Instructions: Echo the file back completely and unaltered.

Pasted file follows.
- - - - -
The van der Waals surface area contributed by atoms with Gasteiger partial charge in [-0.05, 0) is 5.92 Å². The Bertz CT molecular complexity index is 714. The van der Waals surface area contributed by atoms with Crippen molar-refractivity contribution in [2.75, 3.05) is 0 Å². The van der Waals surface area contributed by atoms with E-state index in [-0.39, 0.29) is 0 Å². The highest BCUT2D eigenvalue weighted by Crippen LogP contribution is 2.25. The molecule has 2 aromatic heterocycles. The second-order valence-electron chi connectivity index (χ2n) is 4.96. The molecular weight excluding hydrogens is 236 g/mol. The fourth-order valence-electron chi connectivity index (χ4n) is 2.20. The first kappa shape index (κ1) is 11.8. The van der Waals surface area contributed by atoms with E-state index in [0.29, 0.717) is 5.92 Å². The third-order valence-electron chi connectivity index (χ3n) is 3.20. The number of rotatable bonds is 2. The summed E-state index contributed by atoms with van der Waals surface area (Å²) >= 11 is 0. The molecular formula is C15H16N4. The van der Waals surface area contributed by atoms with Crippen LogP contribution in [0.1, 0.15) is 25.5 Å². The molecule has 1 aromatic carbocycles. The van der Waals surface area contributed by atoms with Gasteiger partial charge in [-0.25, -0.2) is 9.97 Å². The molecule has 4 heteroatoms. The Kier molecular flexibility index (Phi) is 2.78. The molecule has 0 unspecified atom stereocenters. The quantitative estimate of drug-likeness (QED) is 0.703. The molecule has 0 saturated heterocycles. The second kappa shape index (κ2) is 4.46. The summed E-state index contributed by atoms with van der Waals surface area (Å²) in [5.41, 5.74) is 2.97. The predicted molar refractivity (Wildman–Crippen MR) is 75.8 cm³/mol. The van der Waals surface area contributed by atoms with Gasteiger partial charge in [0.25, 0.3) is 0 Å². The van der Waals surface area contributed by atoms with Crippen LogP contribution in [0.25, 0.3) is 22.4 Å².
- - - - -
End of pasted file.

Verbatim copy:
The van der Waals surface area contributed by atoms with Gasteiger partial charge in [-0.05, 0) is 5.92 Å². The Bertz CT molecular complexity index is 714. The van der Waals surface area contributed by atoms with Crippen molar-refractivity contribution in [2.75, 3.05) is 0 Å². The van der Waals surface area contributed by atoms with E-state index in [-0.39, 0.29) is 0 Å². The highest BCUT2D eigenvalue weighted by Crippen LogP contribution is 2.25. The molecule has 2 aromatic heterocycles. The second-order valence-electron chi connectivity index (χ2n) is 4.96. The molecular weight excluding hydrogens is 236 g/mol. The fourth-order valence-electron chi connectivity index (χ4n) is 2.20. The first kappa shape index (κ1) is 11.8. The van der Waals surface area contributed by atoms with E-state index in [0.29, 0.717) is 5.92 Å². The third-order valence-electron chi connectivity index (χ3n) is 3.20. The number of rotatable bonds is 2. The summed E-state index contributed by atoms with van der Waals surface area (Å²) >= 11 is 0. The molecular formula is C15H16N4. The van der Waals surface area contributed by atoms with Crippen LogP contribution in [0.1, 0.15) is 25.5 Å². The molecule has 1 aromatic carbocycles. The van der Waals surface area contributed by atoms with Gasteiger partial charge in [-0.25, -0.2) is 9.97 Å². The molecule has 4 heteroatoms. The Kier molecular flexibility index (Phi) is 2.78. The molecule has 0 unspecified atom stereocenters. The quantitative estimate of drug-likeness (QED) is 0.703. The molecule has 0 saturated heterocycles. The second kappa shape index (κ2) is 4.46. The summed E-state index contributed by atoms with van der Waals surface area (Å²) in [5.41, 5.74) is 2.97. The predicted molar refractivity (Wildman–Crippen MR) is 75.8 cm³/mol. The van der Waals surface area contributed by atoms with Gasteiger partial charge in [0.25, 0.3) is 0 Å². The van der Waals surface area contributed by atoms with Crippen LogP contribution in [0.25, 0.3) is 22.4 Å².